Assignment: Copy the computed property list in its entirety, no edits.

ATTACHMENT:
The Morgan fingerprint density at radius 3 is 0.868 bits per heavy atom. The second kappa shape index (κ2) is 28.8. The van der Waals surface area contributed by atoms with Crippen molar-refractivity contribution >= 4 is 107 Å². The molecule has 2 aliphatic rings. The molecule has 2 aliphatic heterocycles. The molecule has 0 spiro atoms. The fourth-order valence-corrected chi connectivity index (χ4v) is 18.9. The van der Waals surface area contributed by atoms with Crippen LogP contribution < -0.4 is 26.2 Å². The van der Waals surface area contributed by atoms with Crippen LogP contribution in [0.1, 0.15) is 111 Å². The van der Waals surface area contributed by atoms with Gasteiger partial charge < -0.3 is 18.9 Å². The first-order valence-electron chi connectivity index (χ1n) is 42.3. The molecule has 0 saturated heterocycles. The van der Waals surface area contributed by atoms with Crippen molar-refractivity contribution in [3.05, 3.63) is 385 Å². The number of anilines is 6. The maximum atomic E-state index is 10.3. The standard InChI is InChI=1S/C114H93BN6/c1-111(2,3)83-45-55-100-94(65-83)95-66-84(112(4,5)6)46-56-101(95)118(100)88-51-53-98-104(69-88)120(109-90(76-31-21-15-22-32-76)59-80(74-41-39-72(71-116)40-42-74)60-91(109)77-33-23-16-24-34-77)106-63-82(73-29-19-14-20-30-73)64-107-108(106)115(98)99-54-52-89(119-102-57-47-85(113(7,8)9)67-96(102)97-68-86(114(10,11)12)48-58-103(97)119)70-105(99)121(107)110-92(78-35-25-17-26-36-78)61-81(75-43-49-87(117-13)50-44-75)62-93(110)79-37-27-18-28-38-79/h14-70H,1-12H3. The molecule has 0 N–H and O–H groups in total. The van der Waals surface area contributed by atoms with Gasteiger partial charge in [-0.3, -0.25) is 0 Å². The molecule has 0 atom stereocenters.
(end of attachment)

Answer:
The Morgan fingerprint density at radius 3 is 0.868 bits per heavy atom. The second kappa shape index (κ2) is 28.8. The van der Waals surface area contributed by atoms with Crippen molar-refractivity contribution >= 4 is 107 Å². The molecule has 2 aliphatic rings. The molecule has 2 aliphatic heterocycles. The molecule has 0 spiro atoms. The fourth-order valence-corrected chi connectivity index (χ4v) is 18.9. The van der Waals surface area contributed by atoms with Crippen LogP contribution < -0.4 is 26.2 Å². The van der Waals surface area contributed by atoms with Crippen LogP contribution in [0.1, 0.15) is 111 Å². The van der Waals surface area contributed by atoms with Gasteiger partial charge < -0.3 is 18.9 Å². The first-order valence-electron chi connectivity index (χ1n) is 42.3. The molecule has 0 saturated heterocycles. The van der Waals surface area contributed by atoms with Crippen molar-refractivity contribution in [3.05, 3.63) is 385 Å². The number of anilines is 6. The maximum atomic E-state index is 10.3. The standard InChI is InChI=1S/C114H93BN6/c1-111(2,3)83-45-55-100-94(65-83)95-66-84(112(4,5)6)46-56-101(95)118(100)88-51-53-98-104(69-88)120(109-90(76-31-21-15-22-32-76)59-80(74-41-39-72(71-116)40-42-74)60-91(109)77-33-23-16-24-34-77)106-63-82(73-29-19-14-20-30-73)64-107-108(106)115(98)99-54-52-89(119-102-57-47-85(113(7,8)9)67-96(102)97-68-86(114(10,11)12)48-58-103(97)119)70-105(99)121(107)110-92(78-35-25-17-26-36-78)61-81(75-43-49-87(117-13)50-44-75)62-93(110)79-37-27-18-28-38-79/h14-70H,1-12H3. The molecule has 0 N–H and O–H groups in total. The van der Waals surface area contributed by atoms with Gasteiger partial charge in [-0.3, -0.25) is 0 Å². The molecule has 0 atom stereocenters.